TUNIS, (AFP) — A row inside Tunisia’s ruling alliance over the extradition of Libya’s former prime minister took a fresh turn late on Monday after reports that he had suffered a beating in a Libyan jail.
Baghdadi al-Mahmudi, who served as Libyan leader Moamer Gaddafi’s last prime minister, had been beaten up on arriving back in Libya and hospitalised with a haemorrhage, his French lawyer Marcel Ceccaldi said.
But Libyan officials were quick to dismiss the allegation.
“I completely deny reports that Baghdadi al-Mahmudi was assaulted,” Deputy Justice Minister Khalifa Ashur told AFP.
“He is being treated well in line with international standards and it is impossible for such an act to occur. He is in a safe place and his guards were carefully selected,” he added.
Ceccaldi described how his client had been rushed out of Tunisia in the early hours of Sunday in what he described as a “kidnapping”.
“This is an extradition towards a rogue country by a government using gangster methods,” Ceccaldi said in Paris.
“This government speaks of democracy and human rights but in practice it constantly breaks them since in Tunisia, according to applicable law, it is the president who must sign an extradition decree,” he said.
Tunisia’s post-revolution political alliance had already been plunged into crisis over the affair.
President Moncef Marzouki is furious that Prime Minister Hamadi Jebali ordered Mahmudi’s transfer to Libya without his consent.
Marzouki had always opposed the extradition, arguing that Libya’s new regime offered insufficient guarantees of a fair trial. But when Jebali approved the move Sunday, the president was in southern Tunisia for an official ceremony.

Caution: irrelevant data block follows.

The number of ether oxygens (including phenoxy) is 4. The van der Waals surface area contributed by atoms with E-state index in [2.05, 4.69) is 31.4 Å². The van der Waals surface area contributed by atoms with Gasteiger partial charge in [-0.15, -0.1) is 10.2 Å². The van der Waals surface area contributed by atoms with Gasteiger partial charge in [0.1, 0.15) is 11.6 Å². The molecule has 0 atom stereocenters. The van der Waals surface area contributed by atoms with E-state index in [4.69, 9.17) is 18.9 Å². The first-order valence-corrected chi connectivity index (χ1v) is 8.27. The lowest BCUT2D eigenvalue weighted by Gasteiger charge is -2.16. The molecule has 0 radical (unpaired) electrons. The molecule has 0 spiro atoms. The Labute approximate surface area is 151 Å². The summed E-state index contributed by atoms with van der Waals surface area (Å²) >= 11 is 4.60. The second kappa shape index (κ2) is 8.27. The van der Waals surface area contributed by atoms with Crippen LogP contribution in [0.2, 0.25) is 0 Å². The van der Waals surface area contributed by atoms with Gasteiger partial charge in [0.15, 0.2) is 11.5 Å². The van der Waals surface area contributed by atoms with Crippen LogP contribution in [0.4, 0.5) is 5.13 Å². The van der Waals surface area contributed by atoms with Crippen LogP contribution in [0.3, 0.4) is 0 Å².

Marzouki, a veteran human rights activist did not sign the extradition order and, according to his adviser, he only found out about Mahmudi’s transfer through the media.
The presidency “considers this decision is illegal, all the more so because it has been done unilaterally and without consulting the president of the republic,” a statement from Marzouki’s office said late Sunday.
“The extradition decision, signed by the head of the Tunisian government, constitutes a clear violation of our country’s international commitments and those towards the UN,” the statement added.
But the government hit back on Monday. There was nothing illegal with the extradition procedure, it insisted, adding Marzouki had been kept informed.
“The presidency was informed Sunday of Mr Mahmudi’s extradition,” spokesman Samir Dilou said.
“As soon as the head of the government signed the extradition order, all relevant institutions were informed,” Justice Minister Nourredine B’Hiri said.
The virulence of Marzouki’s statement has exposed the uneasy nature of his alliance with Jebali’s Ennahda (Renaissance) party, which won Tunisia’s post-uprising polls in October 2011.
Marzouki has tried to retain control of Tunisia’s foreign policy in recent months, but the row over Mahmudi’s extradition illustrates how little sway he really holds — for Tunisia’s three-way power deal is not an even split.
The Islamist Ennahda party may have had to form an alliance with other leading parties, but it won the most votes in the election for the constituent assembly.
A power-sharing deal handed the prime minister’s job to Ennahda, the presidency to Marzouki’s Congress for the Republic (CPR) and the post of parliament speaker to Mustapha Ben Jaafar, who heads the leftist Ettakatol.
Marzouki’s camp has threatened to take the matter to the constituent assembly, the interim body tasked with drafting a new constitution and preparing fresh polls.
But the political leadership of Tunisia’s governing troika has agreed to meet in a bid to defuse the row.
“Let’s not escalate the situation,” said Ennahda spokesman Nejib Gharbi. “I don’t think the troika’s future is at risk. It’s a strategic alliance.”